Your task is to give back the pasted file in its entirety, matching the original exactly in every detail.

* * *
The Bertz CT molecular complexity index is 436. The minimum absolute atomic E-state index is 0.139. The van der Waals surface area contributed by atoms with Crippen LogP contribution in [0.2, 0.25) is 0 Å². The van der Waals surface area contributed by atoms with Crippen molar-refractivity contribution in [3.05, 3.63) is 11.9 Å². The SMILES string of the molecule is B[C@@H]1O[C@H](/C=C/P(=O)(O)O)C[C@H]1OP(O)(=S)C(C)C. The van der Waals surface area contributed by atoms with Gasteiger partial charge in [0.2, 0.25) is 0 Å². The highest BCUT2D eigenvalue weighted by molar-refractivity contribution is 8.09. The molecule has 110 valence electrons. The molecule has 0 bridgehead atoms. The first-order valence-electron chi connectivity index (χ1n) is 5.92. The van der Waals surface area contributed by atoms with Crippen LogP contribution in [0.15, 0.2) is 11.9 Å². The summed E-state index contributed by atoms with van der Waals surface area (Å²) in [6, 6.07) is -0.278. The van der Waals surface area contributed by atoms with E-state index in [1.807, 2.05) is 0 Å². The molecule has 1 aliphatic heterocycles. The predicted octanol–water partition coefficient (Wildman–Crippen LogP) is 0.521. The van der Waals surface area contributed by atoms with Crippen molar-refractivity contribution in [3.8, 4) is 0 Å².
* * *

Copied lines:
The Bertz CT molecular complexity index is 436. The minimum absolute atomic E-state index is 0.139. The van der Waals surface area contributed by atoms with Crippen LogP contribution in [0.2, 0.25) is 0 Å². The van der Waals surface area contributed by atoms with Crippen molar-refractivity contribution in [3.05, 3.63) is 11.9 Å². The SMILES string of the molecule is B[C@@H]1O[C@H](/C=C/P(=O)(O)O)C[C@H]1OP(O)(=S)C(C)C. The van der Waals surface area contributed by atoms with Gasteiger partial charge in [0.2, 0.25) is 0 Å². The highest BCUT2D eigenvalue weighted by molar-refractivity contribution is 8.09. The molecule has 110 valence electrons. The molecule has 0 bridgehead atoms. The first-order valence-electron chi connectivity index (χ1n) is 5.92. The van der Waals surface area contributed by atoms with Crippen LogP contribution in [0.15, 0.2) is 11.9 Å². The summed E-state index contributed by atoms with van der Waals surface area (Å²) in [6, 6.07) is -0.278. The van der Waals surface area contributed by atoms with E-state index in [1.807, 2.05) is 0 Å². The molecule has 1 aliphatic heterocycles. The predicted octanol–water partition coefficient (Wildman–Crippen LogP) is 0.521. The van der Waals surface area contributed by atoms with Crippen molar-refractivity contribution in [3.8, 4) is 0 Å².